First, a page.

Millionaire loses fortune after adopting 75 sick and abandoned children

Even after having cancer, Ms Lijuan said she'd rather spend what little money she has left on helping the unfortunate than on medical bills

Aftab Ali
Wednesday 24 June 2015 16:00
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Ms Lijuan with some of her adopted children
Ms Lijuan with some of her adopted children

A woman who was once a millionaire is now in debt after she spent all of her money adopting 75 sick and abandoned children.

Even though she’s lost the fortune she spent almost 20 years building, 46-year-old Li Lijuan, from Wu’an County in China, is still dedicated to supporting her foster sons and daughters, Yahoo! News reports.

While volunteers from across China – and the world – have said they will gladly help give Ms Lijuan’s foster children new homes, strict adoption laws in the country mean the former millionaire has had no choice but to refuse their offers.

All of the children are registered under her name and, because they were never formally declared orphans, Chinese authorities say they cannot be adopted by other families.

Ms Lijuan, a former garment business owner, began to accumulate her wealth in the 1980s when she started to invest in coal mining and first adopted a boy in 1994.

Ms Lijuan, pictured in centre, with her foster children - many who are sick, disabled and orphaned

When the mine she invested in for some 20 years suddenly shut down in 2008 – because of urban developments – Ms Lijuan found she was no longer able to meet the financial needs of her large family and is said to now be in debt of two million yuan (£200,000).

Despite having the growing debt, Ms Lijuan has been selling-off her property, and other valuables, in order to raise funds, and she also receives small donations from charities. But, because many of her children need medical treatment because of disabilities and birth defects, Ms Lijuan finds the money doesn’t last long.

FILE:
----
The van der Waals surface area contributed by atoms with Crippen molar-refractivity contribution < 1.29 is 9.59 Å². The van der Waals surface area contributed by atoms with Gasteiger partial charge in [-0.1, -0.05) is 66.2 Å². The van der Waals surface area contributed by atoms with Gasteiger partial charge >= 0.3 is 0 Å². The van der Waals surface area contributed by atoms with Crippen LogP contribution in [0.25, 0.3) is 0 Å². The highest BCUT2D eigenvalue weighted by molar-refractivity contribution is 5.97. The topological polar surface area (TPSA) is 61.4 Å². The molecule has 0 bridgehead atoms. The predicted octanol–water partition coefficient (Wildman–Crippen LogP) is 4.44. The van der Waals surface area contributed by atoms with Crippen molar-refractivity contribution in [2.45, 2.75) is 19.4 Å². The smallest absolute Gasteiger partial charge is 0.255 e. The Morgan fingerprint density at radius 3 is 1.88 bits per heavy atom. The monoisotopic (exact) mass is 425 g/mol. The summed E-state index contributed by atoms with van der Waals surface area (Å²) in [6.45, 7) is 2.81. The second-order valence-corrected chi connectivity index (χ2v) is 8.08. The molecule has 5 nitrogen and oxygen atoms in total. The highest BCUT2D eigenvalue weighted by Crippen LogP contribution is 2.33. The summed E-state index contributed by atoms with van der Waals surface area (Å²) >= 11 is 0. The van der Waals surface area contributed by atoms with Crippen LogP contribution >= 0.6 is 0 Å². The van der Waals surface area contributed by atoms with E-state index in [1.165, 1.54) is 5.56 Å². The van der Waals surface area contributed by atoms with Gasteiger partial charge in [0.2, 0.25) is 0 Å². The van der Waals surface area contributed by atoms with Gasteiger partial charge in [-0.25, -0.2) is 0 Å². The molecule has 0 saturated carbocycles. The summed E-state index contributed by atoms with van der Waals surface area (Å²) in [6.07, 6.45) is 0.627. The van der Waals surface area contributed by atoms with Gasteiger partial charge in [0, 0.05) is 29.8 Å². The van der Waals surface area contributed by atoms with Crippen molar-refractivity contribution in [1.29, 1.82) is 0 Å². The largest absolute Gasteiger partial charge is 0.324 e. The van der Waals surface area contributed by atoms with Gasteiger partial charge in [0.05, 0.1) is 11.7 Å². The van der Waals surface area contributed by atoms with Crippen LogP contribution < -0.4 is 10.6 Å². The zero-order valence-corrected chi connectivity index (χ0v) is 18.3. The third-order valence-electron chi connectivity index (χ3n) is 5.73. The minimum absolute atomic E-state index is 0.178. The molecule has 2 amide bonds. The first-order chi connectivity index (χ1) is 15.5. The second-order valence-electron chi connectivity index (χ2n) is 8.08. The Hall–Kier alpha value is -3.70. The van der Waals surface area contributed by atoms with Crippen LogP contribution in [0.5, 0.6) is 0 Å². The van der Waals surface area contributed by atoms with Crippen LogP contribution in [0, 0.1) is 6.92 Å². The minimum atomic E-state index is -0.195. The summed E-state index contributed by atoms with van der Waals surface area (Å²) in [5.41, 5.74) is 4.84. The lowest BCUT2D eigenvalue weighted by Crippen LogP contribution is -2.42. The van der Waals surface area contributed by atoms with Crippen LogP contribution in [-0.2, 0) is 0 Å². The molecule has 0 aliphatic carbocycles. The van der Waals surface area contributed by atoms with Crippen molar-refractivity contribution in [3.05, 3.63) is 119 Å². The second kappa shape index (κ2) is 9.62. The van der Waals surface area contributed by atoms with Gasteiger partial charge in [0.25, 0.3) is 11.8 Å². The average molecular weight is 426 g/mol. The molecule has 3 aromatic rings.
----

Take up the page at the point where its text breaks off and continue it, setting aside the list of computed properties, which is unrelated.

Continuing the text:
According to Chinese media reports, she has said she is eager for all of her children to attend school in the hope that “knowledge will change their wretched fates.” Some of her sons and daughters have gone on to university and have become public servants.

Even when she was diagnosed with early-stage lymph cancer in 2011, Ms Lijuan insisted she would rather spend her money on taking in sick, abandoned and disabled children rather than ‘squandering’ away on high medical costs.

Ironically, however, Ms Lijuan has not seen her biological son, Xiaowen, in over ten years.

After suffering a serious spinal injury in 2004, he had to undergo surgery and, because Ms Lijuan had to take one of her foster children to another hospital for an operation, she was not able to be by Xiaowen’s side.

Feeling neglected, he became depressed and left home to be raised by his grandmother where he currently lives.

Media site, Sunny Skyz, says it has attempted to reach out to multiple Chinese news outlets, in hopes of getting in contact with Ms Lijuan, so they can set up a GoFundMe page.

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